Japanese publisher Square Enix could be on board as a developer for Microsoft's next console, according to company president Yoichi Wada, who says the next-generation Xbox "would fully deserve consideration."
Speaking with US website GameSpot, Wada referred to an "evolution in the thinking" at Microsoft and said that his company - which makes the enormously popular Final Fantasy and Dragon Quest titles, as well as Disney crossover franchise Kingdom Hearts and the recently launched Fullmetal Alchemist series - would consider working on Xbox 2.
Explaining Square Enix' decision not to develop on the Xbox platform, Wada pulled no punches - saying that "there is no reason for us to allocate development staff for Xbox when we can have PS2."
"When you look at the Xbox from the standpoint of a standalone game console, it's not different from the PS2," he stated. "But when you look at it from the installed base perspective, there is a big difference."
Wada was also critical of Microsoft's approach to online gaming, although he lauded the company for focusing on this area - unsurprisingly so, since Square Enix itself has committed strongly to the online gaming market and has enjoyed significant success with its Final Fantasy XI online RPG.
"Xbox pursued network gaming, and that is a fine idea," he said. "I would evaluate that to be good. However, the attempt was to create a closed network in a closed environment. That is completely contrary to our concept of networked business."
Square Enix, of course, isn't the only company which found Microsoft's approach to online gaming not to be to its taste. Electronic Arts also fell out with the Redmond-based giant over the terms of the Xbox Live service - and the dispute between the two was only settled earlier this week, when EA announced that it would bring its titles to Xbox Live later this year.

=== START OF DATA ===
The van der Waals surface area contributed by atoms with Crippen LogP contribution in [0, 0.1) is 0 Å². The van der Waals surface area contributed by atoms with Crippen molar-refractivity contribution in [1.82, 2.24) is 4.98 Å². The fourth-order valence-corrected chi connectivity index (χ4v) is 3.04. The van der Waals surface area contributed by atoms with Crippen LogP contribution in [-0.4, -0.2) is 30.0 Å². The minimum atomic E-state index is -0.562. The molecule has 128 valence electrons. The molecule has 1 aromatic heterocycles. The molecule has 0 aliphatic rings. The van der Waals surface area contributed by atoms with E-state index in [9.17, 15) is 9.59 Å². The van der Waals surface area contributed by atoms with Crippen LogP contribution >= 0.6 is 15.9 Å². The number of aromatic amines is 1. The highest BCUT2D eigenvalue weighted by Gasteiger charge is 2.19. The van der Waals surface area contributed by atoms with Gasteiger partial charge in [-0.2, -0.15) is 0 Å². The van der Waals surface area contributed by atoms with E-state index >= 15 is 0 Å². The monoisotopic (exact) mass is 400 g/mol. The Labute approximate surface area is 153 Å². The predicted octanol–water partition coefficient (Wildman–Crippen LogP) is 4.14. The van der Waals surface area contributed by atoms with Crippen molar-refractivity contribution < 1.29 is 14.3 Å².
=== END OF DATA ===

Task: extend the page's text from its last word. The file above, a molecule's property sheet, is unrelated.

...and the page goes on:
It's not clear what concessions Microsoft made to EA in return for that support, but reading between the lines of Wada's comments, it seems likely that these concessions could be integrated into the standard terms of the online service on Xbox 2 - marking the "evolution in the thinking" to which Wada referred, and making the Xbox into a much more attractive platform for companies such as EA and Square Enix.
Support from Square Enix could be crucial to Xbox 2 - at present, Xbox is the only gaming platform not supported in some way by the Japanese giant, whose business is primarily focused on PlayStation 2 but also includes development for GameCube, Game Boy Advance, PlayStation Portable, Nintendo DS, PCs and mobile phone platforms.
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